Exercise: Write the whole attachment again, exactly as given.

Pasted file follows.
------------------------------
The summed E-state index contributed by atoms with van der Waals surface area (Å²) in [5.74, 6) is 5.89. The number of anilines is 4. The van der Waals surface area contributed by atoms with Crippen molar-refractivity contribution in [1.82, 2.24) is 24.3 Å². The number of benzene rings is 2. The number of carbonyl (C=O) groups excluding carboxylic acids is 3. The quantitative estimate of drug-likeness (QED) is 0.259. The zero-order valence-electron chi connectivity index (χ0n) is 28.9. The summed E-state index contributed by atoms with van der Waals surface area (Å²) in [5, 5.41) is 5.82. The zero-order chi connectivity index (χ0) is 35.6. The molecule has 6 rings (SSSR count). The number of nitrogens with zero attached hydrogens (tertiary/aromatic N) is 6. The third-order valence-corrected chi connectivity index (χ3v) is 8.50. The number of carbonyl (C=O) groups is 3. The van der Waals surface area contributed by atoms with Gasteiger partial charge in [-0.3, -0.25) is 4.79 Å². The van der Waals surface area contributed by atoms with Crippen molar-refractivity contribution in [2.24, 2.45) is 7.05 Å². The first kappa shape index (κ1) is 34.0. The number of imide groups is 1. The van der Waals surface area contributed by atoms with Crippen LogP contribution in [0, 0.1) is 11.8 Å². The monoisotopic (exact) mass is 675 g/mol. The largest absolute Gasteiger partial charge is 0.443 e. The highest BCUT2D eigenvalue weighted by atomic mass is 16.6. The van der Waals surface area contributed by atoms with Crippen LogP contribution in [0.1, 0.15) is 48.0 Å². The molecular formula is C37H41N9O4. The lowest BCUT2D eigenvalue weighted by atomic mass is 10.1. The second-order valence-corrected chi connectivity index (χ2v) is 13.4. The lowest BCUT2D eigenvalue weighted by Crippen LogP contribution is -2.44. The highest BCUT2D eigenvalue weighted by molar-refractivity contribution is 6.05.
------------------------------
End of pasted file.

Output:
The summed E-state index contributed by atoms with van der Waals surface area (Å²) in [5.74, 6) is 5.89. The number of anilines is 4. The van der Waals surface area contributed by atoms with Crippen molar-refractivity contribution in [1.82, 2.24) is 24.3 Å². The number of benzene rings is 2. The number of carbonyl (C=O) groups excluding carboxylic acids is 3. The quantitative estimate of drug-likeness (QED) is 0.259. The zero-order valence-electron chi connectivity index (χ0n) is 28.9. The summed E-state index contributed by atoms with van der Waals surface area (Å²) in [5, 5.41) is 5.82. The zero-order chi connectivity index (χ0) is 35.6. The molecule has 6 rings (SSSR count). The number of nitrogens with zero attached hydrogens (tertiary/aromatic N) is 6. The third-order valence-corrected chi connectivity index (χ3v) is 8.50. The number of carbonyl (C=O) groups is 3. The van der Waals surface area contributed by atoms with Gasteiger partial charge in [-0.3, -0.25) is 4.79 Å². The van der Waals surface area contributed by atoms with Crippen molar-refractivity contribution in [2.24, 2.45) is 7.05 Å². The first kappa shape index (κ1) is 34.0. The number of imide groups is 1. The van der Waals surface area contributed by atoms with Crippen LogP contribution in [0, 0.1) is 11.8 Å². The monoisotopic (exact) mass is 675 g/mol. The largest absolute Gasteiger partial charge is 0.443 e. The highest BCUT2D eigenvalue weighted by atomic mass is 16.6. The van der Waals surface area contributed by atoms with Crippen LogP contribution in [0.1, 0.15) is 48.0 Å². The molecular formula is C37H41N9O4. The lowest BCUT2D eigenvalue weighted by atomic mass is 10.1. The second-order valence-corrected chi connectivity index (χ2v) is 13.4. The lowest BCUT2D eigenvalue weighted by Crippen LogP contribution is -2.44. The highest BCUT2D eigenvalue weighted by molar-refractivity contribution is 6.05.